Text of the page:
The Securities and Exchange Commission has upheld sanctions levied by the Financial Industry Regulatory Authority against a chief compliance officer for failing to establish a reasonable supervisory system or review electronic messages—a decision that one compliance firm says could have a chilling effect on the industry.
In a unanimous Oct. 29 decision, the SEC upheld an appeal of a Financial Industry Regulatory authority decision on the conduct of Thaddeus North, who served as CCO to Southridge Investment Group LLC.
At the time North was CCO, July 2009 through August 2011, Southridge had about 50 registered representatives in several offices.
FINRA found that North violated the broker-dealer self-regulator and other rules by failing to establish a reasonable supervisory system for the review of electronic correspondence, failing to reasonably review that correspondence himself and failing to report a relationship with a statutorily disqualified person.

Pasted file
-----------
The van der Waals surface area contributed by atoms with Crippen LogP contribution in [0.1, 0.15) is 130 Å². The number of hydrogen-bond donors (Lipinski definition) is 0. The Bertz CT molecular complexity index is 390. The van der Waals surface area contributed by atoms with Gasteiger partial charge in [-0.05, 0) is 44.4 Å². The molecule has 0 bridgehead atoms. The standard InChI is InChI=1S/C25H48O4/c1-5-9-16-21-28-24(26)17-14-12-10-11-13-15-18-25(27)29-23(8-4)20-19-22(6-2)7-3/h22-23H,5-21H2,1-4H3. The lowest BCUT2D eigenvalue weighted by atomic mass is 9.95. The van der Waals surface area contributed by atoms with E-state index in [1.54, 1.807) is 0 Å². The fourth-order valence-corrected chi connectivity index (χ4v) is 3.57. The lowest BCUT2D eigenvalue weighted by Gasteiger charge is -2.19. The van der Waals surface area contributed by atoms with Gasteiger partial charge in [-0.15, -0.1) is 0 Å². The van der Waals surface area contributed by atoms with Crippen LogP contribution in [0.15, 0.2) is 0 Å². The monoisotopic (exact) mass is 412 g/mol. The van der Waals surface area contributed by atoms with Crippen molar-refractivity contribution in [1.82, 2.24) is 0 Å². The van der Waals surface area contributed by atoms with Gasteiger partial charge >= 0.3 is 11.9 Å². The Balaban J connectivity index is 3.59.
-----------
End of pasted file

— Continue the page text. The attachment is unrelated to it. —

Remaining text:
FINRA then imposed a two-month suspension in all principal and supervisory capacities and a 30-day suspension in the same, to run consecutively and originally fined North $40,000.
The $40,000 fine was apparently reduced by a FINRA hearing panel to $10,000.
However, one compliance firm warned that the action could have a chilling effect on the compliance industry.
“So long as the SEC continues to hold CCOs liable based on retrospective and subjective determinations of how well the CCO implemented the program, good compliance people will continue to either leave the industry or demand hazard pay,” stated Cipperman Compliance Services of Wayne, Pa., in a statement.
The SEC upheld FINRA’s findings of CCO liability because the CCO abdicated his obligation to review emails and failed to follow up on red flags relating to payments to a disqualified individual,” Cipperman noted.
The firm said it believes the disciplinary standard “should be much higher.”
“A CCO should only be liable if s/he participated in the wrongdoing, actively covered it up, or directly and personally benefited,” Cipperman stated, noting it did not in any way condone the lack of diligence alleged.